Though The Odyssey and Paradise Lost are penned during completely separate time periods–with a span of roughly nine centuries between the writing of each–the two works still share many similar themes and subject matters. Some are more vital components for the genre in general, necessary for a piece of literature to be considered an epic; others remain less conspicuous, though with just as great an impact on the overall story.
Heroism and the Hero’s Journey:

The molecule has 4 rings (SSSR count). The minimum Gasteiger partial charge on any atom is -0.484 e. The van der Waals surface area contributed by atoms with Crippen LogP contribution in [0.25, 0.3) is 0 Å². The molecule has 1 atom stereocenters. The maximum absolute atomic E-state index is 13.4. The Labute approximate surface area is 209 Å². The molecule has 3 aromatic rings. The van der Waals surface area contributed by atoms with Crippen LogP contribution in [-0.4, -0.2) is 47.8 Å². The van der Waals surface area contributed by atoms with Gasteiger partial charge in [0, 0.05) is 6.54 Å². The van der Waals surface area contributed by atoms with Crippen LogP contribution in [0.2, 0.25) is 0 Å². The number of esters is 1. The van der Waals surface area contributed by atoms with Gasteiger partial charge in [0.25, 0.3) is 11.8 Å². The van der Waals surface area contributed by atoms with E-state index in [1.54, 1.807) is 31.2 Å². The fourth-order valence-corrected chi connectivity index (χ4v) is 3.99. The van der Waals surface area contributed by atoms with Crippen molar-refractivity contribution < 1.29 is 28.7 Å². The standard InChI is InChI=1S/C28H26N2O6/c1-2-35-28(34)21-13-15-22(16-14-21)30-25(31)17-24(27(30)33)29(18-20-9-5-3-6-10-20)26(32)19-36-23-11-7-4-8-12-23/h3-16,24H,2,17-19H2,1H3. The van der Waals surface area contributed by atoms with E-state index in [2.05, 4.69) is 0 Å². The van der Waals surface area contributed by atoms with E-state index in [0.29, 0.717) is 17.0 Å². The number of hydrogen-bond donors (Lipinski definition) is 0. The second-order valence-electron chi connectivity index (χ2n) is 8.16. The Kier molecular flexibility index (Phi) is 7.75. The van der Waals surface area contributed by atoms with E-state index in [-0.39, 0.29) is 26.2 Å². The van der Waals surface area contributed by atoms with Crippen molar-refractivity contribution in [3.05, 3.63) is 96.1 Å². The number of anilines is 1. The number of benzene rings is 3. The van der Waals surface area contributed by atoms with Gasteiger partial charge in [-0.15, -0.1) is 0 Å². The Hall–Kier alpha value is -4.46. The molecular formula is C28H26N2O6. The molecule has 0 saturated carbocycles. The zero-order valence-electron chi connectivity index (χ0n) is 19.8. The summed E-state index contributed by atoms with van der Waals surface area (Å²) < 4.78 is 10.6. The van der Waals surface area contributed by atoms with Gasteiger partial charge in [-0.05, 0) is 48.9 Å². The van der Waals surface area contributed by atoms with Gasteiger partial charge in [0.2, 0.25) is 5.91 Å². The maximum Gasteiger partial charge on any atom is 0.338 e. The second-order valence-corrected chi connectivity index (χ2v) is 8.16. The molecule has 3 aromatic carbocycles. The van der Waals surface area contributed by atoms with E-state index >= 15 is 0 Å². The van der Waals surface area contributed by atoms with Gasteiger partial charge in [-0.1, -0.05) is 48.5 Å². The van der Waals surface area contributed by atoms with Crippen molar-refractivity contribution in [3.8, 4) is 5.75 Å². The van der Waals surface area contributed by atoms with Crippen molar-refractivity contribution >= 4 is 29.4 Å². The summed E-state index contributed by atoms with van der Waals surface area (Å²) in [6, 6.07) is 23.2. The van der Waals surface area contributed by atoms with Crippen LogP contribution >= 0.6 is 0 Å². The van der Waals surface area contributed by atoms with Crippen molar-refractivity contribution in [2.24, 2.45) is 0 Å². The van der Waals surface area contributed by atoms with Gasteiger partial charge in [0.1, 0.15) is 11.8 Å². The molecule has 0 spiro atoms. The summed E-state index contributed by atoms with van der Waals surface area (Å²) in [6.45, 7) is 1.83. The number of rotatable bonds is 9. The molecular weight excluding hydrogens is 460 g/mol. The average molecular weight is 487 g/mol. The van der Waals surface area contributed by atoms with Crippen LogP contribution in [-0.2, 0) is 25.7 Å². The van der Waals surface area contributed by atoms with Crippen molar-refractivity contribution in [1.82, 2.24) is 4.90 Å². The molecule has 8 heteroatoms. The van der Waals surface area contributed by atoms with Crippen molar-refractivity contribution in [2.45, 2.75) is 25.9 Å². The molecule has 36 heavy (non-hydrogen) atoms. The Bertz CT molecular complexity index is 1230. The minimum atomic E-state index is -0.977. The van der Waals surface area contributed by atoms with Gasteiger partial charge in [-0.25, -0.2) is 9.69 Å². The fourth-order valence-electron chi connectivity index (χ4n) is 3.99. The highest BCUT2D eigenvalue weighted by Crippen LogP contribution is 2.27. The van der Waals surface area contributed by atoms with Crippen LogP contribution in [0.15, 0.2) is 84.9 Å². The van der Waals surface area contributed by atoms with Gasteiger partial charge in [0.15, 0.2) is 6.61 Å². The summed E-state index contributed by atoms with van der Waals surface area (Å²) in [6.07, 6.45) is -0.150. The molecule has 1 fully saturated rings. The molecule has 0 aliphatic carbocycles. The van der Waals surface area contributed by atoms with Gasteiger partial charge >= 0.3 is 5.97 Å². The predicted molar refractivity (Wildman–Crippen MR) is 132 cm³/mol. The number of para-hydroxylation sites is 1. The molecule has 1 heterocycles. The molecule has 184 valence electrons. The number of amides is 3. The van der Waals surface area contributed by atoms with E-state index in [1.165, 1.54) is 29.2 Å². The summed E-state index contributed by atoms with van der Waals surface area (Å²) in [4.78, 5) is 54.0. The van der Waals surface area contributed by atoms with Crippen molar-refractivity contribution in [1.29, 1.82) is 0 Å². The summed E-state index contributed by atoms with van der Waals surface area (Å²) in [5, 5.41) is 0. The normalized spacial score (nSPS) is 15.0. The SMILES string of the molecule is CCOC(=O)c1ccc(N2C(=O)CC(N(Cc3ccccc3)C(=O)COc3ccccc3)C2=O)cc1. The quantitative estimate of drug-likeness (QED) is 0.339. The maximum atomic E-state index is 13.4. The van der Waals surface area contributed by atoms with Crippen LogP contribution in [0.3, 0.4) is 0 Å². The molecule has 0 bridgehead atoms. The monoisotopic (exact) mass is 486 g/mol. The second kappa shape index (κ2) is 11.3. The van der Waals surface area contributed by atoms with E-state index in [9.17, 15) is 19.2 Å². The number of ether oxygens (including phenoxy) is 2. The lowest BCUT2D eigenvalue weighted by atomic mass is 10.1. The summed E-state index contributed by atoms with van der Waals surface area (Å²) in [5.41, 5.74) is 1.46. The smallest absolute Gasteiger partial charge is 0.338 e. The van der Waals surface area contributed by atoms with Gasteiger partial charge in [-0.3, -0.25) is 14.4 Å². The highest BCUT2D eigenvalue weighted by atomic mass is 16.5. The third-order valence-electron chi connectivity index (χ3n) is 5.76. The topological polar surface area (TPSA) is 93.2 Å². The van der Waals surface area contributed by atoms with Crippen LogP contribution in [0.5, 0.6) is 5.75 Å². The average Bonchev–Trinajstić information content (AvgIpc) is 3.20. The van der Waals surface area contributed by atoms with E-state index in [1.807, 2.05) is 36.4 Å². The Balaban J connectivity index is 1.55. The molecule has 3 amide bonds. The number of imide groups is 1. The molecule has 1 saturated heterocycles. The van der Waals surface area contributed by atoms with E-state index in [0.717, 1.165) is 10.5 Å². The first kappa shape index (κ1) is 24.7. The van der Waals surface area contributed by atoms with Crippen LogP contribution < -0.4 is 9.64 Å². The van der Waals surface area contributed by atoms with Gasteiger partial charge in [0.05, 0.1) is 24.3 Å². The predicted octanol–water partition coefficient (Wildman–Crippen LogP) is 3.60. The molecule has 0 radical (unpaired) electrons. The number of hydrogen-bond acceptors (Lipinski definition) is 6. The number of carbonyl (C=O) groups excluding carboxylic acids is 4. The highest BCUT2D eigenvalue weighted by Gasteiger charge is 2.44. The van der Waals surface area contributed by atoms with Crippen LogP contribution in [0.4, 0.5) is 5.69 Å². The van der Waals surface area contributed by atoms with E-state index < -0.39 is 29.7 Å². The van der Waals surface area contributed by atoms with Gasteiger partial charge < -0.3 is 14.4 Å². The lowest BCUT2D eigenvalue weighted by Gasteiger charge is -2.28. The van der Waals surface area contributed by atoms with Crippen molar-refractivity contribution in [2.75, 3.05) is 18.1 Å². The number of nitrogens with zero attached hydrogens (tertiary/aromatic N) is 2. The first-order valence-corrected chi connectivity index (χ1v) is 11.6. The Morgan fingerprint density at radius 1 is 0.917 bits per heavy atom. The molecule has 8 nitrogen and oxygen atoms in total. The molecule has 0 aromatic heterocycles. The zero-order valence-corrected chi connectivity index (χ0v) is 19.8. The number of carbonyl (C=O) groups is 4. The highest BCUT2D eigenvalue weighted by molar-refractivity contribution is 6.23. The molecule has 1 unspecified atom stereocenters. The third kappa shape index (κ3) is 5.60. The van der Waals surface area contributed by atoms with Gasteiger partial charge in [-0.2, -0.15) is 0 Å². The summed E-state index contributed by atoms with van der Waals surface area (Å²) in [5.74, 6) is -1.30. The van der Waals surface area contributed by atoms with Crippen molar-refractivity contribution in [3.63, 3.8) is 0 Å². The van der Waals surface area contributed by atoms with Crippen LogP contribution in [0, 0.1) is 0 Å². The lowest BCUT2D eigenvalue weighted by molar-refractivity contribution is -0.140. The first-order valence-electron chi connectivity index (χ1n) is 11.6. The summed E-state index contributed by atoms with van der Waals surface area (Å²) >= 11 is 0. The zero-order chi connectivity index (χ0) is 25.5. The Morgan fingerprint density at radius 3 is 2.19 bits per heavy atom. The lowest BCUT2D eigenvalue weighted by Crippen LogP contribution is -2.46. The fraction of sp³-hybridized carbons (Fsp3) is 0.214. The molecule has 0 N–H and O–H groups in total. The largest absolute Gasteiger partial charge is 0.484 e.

One of the most defining elements of an epic work is the presence of the Hero’s Journey, also known as the monomyth. Introduced by Joseph Campbell, the Hero’s Journey describes the typical narrative pattern that accompanies many forms of storytelling, most commonly and most easily seen in classical literature. “The standard path of the…show more content… The main character of a story is oftentimes the one who receives the title of the hero, yet the protagonist in this case is Satan. Labeling him as such typically yields controversy, as one side struggles with moral and religious connotation, while the other applies a more literary interpretation. If this is construed as being the character at the center of Campbell’s monomyth, then Satan would be the hero, as his journey greatly parallel’s that of the Hero’s Journey. Therefore, outside of religion, many may agree that throughout this poem, Satan acts as the hero–regardless of one’s standard definition of that word. The separation stage of the monomyth is marked by Satan’s banishment to Hell, and his decision for revenge towards God. His attempts at bringing about the downfall of Adam and Eve, as well as his encounters and interactions with the rest of God’s creation, address the initiation stage. The return is depicted in Satan’s venture back into the underworld, as well as the consequences that fall on everyone, following his actions